June 30, 2015
There’s no denying that Marvel has a lot of interesting creative teams lined up for their post-”Secret Wars” relaunch: Bendis/Marquez on “Invincible Iron Man,” Soule/Garney on “Daredevil,” Lemire/Ramos on “Extraordinary X-Men.” I could go on, but what gets me about this whole event is how many of these titles are simply relaunches of ones that debuted in the past year -- or even this one! Getting new #1’s are “Thor” from Aaron/Dauterman, “Captain America” from Spencer/Acuna, “Ms. Marvel” from Wilson/Alphona/Miyazawa, and “Amazing Spider-Man” from Slott/Camuncoli. This is before I get to titles like “Howard the Duck,” which got a volume’s worth of issues out before getting a new #1, and the ridiculous “Uncanny Avengers” which already had a relaunch in the wake of “Axis” and is getting ANOTHER one this fall courtesy of Duggan/Stegman. It makes you wonder why Marvel even bothered with these particular launches/relaunches in the first place rather than simply making them miniseries.
I say that last sentence rhetorically because it’s actually pretty clear. Unless they’re part of some kind of event -- like “Secret Wars” -- most miniseries don’t sell nearly as well as another regular issue of the featured character or team’s main title. I can only assume this is why we’re getting that arc of “Amazing Spider-Man” by Gerry Conway as a series of “point one” issues of the main title rather than as its own thing. So, instead of promoting a lot of these titles that launched recently as miniseries to test out new ideas, like the new female Thor or the “Superior” Iron Man, and simply not bringing back the ones that don’t do well, the company gave them the full-fledged series launch because that’s what’s best for sales.
In the short run, anyway. Even though the new #1’s will certainly spike sales, I wonder how this approach is going to work regarding titles that are already successful. “Amazing Spider-Man” was already selling over 100k an issue and sales of the new “Thor” title were up 25% over Aaron’s previous run. Will these titles continue to enjoy such success, or will the interruption prior to their latest relaunch derail their momentum? I would think that the latter scenario would be more likely since most of these titles have wrapped up with “final issues” and you’ve got this publication gap due to “Secret Wars” which will allow them to fade from fans’ memories a bit. Yes, Marvel is beating the promotional drum pretty hard right now, and if they beat it hard enough up through October I could be proven wrong. Except that publishing ongoing comics is a marathon and not a sprint. October will be huge for Marvel, but expect to see diminishing returns hit them hard in the months that follow as all these titles try to get their momentum back before the next relaunch.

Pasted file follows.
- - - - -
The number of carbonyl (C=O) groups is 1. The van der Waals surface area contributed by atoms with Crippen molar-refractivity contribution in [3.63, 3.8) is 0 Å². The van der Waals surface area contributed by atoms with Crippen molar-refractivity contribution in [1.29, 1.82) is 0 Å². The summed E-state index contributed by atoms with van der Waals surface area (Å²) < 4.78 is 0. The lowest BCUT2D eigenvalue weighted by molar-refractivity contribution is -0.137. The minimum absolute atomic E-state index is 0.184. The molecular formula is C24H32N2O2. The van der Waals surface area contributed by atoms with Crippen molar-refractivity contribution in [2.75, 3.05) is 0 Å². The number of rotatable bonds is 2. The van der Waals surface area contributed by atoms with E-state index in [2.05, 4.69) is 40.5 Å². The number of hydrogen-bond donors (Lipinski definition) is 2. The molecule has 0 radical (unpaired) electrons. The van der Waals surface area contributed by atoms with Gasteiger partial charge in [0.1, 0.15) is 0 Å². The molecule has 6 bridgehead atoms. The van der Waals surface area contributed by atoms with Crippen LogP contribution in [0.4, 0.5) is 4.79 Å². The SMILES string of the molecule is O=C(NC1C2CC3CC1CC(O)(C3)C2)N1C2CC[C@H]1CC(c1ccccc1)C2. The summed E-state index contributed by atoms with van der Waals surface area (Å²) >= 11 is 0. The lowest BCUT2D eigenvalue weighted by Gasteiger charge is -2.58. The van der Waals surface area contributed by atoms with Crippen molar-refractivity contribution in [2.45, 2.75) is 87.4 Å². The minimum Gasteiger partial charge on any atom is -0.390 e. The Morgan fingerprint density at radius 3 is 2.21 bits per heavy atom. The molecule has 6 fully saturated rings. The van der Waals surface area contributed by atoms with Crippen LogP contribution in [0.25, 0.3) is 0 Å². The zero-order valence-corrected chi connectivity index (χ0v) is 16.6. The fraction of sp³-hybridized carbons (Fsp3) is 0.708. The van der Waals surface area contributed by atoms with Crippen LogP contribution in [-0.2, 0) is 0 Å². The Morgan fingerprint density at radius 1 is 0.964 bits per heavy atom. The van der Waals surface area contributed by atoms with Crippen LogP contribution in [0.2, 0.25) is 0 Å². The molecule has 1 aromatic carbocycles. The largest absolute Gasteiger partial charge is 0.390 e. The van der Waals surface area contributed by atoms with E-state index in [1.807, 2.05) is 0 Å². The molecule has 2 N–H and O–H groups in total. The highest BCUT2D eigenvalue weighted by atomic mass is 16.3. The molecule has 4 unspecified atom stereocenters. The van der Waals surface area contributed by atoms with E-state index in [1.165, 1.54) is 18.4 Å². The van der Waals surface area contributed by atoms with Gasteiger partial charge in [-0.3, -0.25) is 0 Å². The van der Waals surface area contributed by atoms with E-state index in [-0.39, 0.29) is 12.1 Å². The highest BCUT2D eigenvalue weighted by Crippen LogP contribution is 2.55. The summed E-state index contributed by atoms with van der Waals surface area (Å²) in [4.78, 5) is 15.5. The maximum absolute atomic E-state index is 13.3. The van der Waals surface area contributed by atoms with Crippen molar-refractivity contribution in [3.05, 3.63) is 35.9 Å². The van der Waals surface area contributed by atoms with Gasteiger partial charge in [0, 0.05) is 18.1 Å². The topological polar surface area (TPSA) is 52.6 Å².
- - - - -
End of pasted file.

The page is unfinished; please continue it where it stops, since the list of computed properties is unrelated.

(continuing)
June 29, 2015
I was hoping that the assassination duel between Ms. Jelavitch and her teacher was going to have the end result of making her into a worthwhile character. I was wrong. If anyone comes out of this looking better, it’s Karasuma. Not only does he take down the senior assassin, his capitulation to his fellow teacher shows that he has a soft side after all. Then again, the fact that Ms. Jelavitch had to beg him to win… It does not reflect well on her at all here. Fortunately the next arc kicks off after a fun Hawaiian interlude and we’re introduced to Koro-sensei’s brother. Yes, brother. He’s a new student at Kunugigaoka -- Itona Horibe -- and not only is he super-strong, and super-fast, but he also has his own set of tentacles as well. That particular fact causes Koro-sensei to become visibly angry for only the second time in this series. As to why that’s the case and how he’s going to avoid being assassinated by this kid, only one will be successfully answered in this volume.